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May 16, 2010
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I remember holding her when she was a pink, scrunched up newborn, watching her grow up. I remember everything. I remember every moment of my little girl's life. I know everything about her: every freckle, every strand of golden hair; every happy and angry moment and everything that makes her happy, eating popsicles in the park and playing princess. She's my little girl, my baby, and I love everything about her.

The happiest day of my life was the day she took her first breath: entered my world. She was kicking her legs and shaking her fists like a natural-born fighter, a warrior princess, but when I drew her close to me, her tiny fingers uncurled and she stilled. I knew then that there was something special between us, a connection. I held her for hours and hours, caressing her miniature face with my fingertips. I think she liked that. She reached up one teeny hand and wrapped her delicate fingers around my finger. She grasped it like it was her blankie, a thing that would keep her warm and safe, a thing that she would never let go of and take everywhere with her, but her hand slowly loosened and finally dropped as she fell asleep, still lying there in my arms.
* * * * *
She was five years old and it was time to ride a bike. She could barely rein in her energy as I drove her to the store to pick out a set of wheels and a helmet. Naturally, she gravitated towards the sparkly, pink and purple Barbie bike. The expensive one. The one I couldn’t easily afford. I tried to steer her towards a simple, orange one, but she had eyes only for the fancy thing. Just my luck. I pleaded quietly with her, trying to get her excited about a cheaper one. She wouldn’t have any of that nonsense. People looked on with stony faces and flinty eyes as she started getting whiny. My voice was quietly fierce, furious, when I told her that she’s going to take the orange one or none at all. That shut her up. She was silent, sulky, during the car ride home. I ignored her, too irritated to say a word. Luckily, when I hauled the bike from the trunk and wheeled it out onto the driveway, she got on without a fuss. She even strapped on her new helmet without complaint. At first, I grasped one handlebar and the seat behind her, guiding her as she peddled. She was as stiff as cardboard, but then she got the hang of it and relaxed. At least, I’d thought she’d had the hang of it. I had let go a few times before and let her ride all by herself like a big girl, but this time her front wheel tripped on a rock and she spilled onto the pavement before I could move an inch. It was quite a wipeout. For a moment, she just sat there, stunned. Then she started howling. She looked like a fish, mouth open, sobs bubbling from her mouth, water everywhere, and body wriggling from pain. I scurried over to her and folded her little body into my arms. I kissed her wounds as her tears turned into sniffles. I rocked her until she calmed down and asked her if she wanted to try again. She looked at the bike with huge eyes, looked back at me, and nodded. Her tiny hand slipped in mine and we took baby steps over to her bike. And she tried again. After that, she never seemed to care that she didn’t have the newest, coolest bike. In fact, she was proud of her orange racer. She thought it made her look tough. Like she was a big girl. To me, she was still a baby.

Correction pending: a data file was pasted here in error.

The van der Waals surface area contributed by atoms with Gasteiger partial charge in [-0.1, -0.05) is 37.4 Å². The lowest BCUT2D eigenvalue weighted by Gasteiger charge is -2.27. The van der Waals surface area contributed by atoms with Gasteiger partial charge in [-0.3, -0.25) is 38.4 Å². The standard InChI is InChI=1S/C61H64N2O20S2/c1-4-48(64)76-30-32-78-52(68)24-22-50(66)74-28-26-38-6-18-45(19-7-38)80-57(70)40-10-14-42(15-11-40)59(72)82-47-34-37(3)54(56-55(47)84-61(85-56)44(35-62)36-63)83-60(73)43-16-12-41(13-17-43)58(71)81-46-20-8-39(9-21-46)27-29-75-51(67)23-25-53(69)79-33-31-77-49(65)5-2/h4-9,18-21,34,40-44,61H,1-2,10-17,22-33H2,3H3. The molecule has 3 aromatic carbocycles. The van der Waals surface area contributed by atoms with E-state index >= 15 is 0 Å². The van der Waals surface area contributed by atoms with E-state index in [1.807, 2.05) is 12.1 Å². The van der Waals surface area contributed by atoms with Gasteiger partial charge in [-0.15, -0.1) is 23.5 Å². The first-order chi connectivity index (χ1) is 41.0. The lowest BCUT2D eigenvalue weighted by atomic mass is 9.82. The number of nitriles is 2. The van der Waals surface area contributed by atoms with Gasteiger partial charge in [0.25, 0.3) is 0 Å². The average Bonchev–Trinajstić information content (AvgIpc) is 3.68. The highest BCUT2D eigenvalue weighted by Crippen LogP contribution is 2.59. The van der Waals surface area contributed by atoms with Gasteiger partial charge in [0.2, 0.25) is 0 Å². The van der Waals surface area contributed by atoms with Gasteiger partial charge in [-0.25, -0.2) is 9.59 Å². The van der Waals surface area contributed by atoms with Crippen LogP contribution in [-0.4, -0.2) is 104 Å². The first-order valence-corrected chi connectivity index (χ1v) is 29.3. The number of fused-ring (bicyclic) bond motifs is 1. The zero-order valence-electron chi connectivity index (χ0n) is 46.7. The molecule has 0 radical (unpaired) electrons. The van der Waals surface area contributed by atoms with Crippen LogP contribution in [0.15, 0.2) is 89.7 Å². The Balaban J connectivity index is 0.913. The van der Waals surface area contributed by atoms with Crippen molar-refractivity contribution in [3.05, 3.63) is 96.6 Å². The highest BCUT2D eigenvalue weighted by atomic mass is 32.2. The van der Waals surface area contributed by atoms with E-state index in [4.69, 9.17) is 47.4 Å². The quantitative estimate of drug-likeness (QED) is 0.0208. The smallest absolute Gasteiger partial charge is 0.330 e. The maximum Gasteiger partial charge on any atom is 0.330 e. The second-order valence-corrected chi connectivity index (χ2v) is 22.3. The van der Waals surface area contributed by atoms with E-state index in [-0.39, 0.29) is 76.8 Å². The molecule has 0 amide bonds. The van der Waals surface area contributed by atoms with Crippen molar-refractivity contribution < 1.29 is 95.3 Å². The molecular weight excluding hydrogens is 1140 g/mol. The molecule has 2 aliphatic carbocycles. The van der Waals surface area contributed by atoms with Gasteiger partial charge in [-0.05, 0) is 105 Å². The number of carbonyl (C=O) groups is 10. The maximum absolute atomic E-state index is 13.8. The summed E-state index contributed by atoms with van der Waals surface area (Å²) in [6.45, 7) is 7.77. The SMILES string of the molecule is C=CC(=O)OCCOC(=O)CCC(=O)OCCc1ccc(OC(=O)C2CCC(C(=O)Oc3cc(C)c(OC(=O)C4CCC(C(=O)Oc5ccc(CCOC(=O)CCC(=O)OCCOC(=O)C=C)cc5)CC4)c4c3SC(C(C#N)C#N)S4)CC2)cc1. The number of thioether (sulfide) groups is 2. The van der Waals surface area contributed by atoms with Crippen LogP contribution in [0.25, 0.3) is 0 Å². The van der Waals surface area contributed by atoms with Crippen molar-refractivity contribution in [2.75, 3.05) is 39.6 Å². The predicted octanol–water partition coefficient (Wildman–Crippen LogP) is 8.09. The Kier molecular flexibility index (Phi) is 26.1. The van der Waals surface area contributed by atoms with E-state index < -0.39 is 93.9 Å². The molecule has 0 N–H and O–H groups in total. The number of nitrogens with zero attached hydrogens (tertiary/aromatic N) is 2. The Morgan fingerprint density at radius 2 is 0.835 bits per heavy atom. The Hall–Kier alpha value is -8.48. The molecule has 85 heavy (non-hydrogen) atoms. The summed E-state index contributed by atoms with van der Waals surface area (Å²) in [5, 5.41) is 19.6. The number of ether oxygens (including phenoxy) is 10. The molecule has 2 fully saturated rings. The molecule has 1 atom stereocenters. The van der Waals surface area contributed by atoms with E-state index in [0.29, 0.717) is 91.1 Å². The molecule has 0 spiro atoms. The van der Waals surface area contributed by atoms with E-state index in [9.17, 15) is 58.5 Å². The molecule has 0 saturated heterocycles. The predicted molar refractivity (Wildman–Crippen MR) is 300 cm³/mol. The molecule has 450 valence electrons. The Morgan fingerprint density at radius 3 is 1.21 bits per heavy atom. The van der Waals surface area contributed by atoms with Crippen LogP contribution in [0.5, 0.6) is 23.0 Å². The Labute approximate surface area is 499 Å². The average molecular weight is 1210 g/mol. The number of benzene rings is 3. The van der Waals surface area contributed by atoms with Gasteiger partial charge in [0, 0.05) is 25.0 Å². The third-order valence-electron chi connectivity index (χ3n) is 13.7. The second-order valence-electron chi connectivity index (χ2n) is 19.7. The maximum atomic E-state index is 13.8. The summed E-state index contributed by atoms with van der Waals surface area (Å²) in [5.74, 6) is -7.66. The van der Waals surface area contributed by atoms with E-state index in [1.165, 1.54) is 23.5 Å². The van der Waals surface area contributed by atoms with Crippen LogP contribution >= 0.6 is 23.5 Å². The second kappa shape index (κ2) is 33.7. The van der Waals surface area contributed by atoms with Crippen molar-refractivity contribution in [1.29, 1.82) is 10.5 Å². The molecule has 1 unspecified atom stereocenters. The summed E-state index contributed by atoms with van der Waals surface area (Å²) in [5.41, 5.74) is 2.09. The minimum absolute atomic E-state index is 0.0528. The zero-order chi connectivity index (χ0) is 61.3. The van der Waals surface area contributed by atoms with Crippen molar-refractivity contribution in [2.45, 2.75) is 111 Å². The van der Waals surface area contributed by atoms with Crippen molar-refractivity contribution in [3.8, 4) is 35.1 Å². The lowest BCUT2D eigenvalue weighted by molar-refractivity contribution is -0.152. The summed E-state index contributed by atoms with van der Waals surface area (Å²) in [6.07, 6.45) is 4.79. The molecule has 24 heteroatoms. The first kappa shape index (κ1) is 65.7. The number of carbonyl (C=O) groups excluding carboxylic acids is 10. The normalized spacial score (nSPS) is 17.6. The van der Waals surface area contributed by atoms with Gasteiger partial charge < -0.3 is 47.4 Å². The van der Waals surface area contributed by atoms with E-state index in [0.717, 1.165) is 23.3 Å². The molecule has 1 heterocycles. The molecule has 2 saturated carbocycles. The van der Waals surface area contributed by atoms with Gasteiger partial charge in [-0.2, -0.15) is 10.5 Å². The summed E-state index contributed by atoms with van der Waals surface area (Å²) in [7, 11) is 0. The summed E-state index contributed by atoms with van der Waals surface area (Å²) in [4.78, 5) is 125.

* * * * *